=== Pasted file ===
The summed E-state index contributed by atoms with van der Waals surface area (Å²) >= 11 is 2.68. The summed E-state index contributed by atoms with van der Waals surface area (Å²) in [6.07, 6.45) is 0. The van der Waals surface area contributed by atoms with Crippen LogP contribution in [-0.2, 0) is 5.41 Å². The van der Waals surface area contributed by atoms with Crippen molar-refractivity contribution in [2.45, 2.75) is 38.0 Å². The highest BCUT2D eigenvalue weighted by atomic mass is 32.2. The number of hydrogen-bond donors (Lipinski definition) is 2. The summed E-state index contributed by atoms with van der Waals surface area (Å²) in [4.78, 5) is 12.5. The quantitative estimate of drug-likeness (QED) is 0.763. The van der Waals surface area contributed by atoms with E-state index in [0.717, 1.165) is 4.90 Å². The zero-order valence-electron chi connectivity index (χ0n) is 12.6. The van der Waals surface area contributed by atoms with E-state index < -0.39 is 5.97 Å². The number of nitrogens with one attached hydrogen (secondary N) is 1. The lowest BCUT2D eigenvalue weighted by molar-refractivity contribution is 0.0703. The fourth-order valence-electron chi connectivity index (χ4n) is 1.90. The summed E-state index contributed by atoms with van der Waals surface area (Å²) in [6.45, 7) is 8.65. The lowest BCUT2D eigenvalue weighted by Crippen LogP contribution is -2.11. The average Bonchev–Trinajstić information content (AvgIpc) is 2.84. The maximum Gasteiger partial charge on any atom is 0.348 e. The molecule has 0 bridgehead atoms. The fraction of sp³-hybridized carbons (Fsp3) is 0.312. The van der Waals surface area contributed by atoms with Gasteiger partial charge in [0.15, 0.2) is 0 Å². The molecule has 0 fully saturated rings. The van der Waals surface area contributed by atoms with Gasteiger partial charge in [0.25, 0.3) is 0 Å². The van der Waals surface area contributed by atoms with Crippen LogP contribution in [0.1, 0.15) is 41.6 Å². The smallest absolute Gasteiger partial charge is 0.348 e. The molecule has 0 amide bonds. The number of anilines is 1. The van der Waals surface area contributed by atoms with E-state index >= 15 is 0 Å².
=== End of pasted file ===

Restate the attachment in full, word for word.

The summed E-state index contributed by atoms with van der Waals surface area (Å²) >= 11 is 2.68. The summed E-state index contributed by atoms with van der Waals surface area (Å²) in [6.07, 6.45) is 0. The van der Waals surface area contributed by atoms with Crippen LogP contribution in [-0.2, 0) is 5.41 Å². The van der Waals surface area contributed by atoms with Crippen molar-refractivity contribution in [2.45, 2.75) is 38.0 Å². The highest BCUT2D eigenvalue weighted by atomic mass is 32.2. The number of hydrogen-bond donors (Lipinski definition) is 2. The summed E-state index contributed by atoms with van der Waals surface area (Å²) in [4.78, 5) is 12.5. The quantitative estimate of drug-likeness (QED) is 0.763. The van der Waals surface area contributed by atoms with E-state index in [0.717, 1.165) is 4.90 Å². The zero-order valence-electron chi connectivity index (χ0n) is 12.6. The van der Waals surface area contributed by atoms with E-state index < -0.39 is 5.97 Å². The number of nitrogens with one attached hydrogen (secondary N) is 1. The lowest BCUT2D eigenvalue weighted by molar-refractivity contribution is 0.0703. The fourth-order valence-electron chi connectivity index (χ4n) is 1.90. The summed E-state index contributed by atoms with van der Waals surface area (Å²) in [6.45, 7) is 8.65. The lowest BCUT2D eigenvalue weighted by Crippen LogP contribution is -2.11. The average Bonchev–Trinajstić information content (AvgIpc) is 2.84. The maximum Gasteiger partial charge on any atom is 0.348 e. The molecule has 0 bridgehead atoms. The fraction of sp³-hybridized carbons (Fsp3) is 0.312. The van der Waals surface area contributed by atoms with Gasteiger partial charge in [0.15, 0.2) is 0 Å². The molecule has 0 fully saturated rings. The van der Waals surface area contributed by atoms with Gasteiger partial charge in [0.25, 0.3) is 0 Å². The van der Waals surface area contributed by atoms with Crippen LogP contribution in [0.1, 0.15) is 41.6 Å². The smallest absolute Gasteiger partial charge is 0.348 e. The molecule has 0 amide bonds. The number of anilines is 1. The van der Waals surface area contributed by atoms with E-state index >= 15 is 0 Å².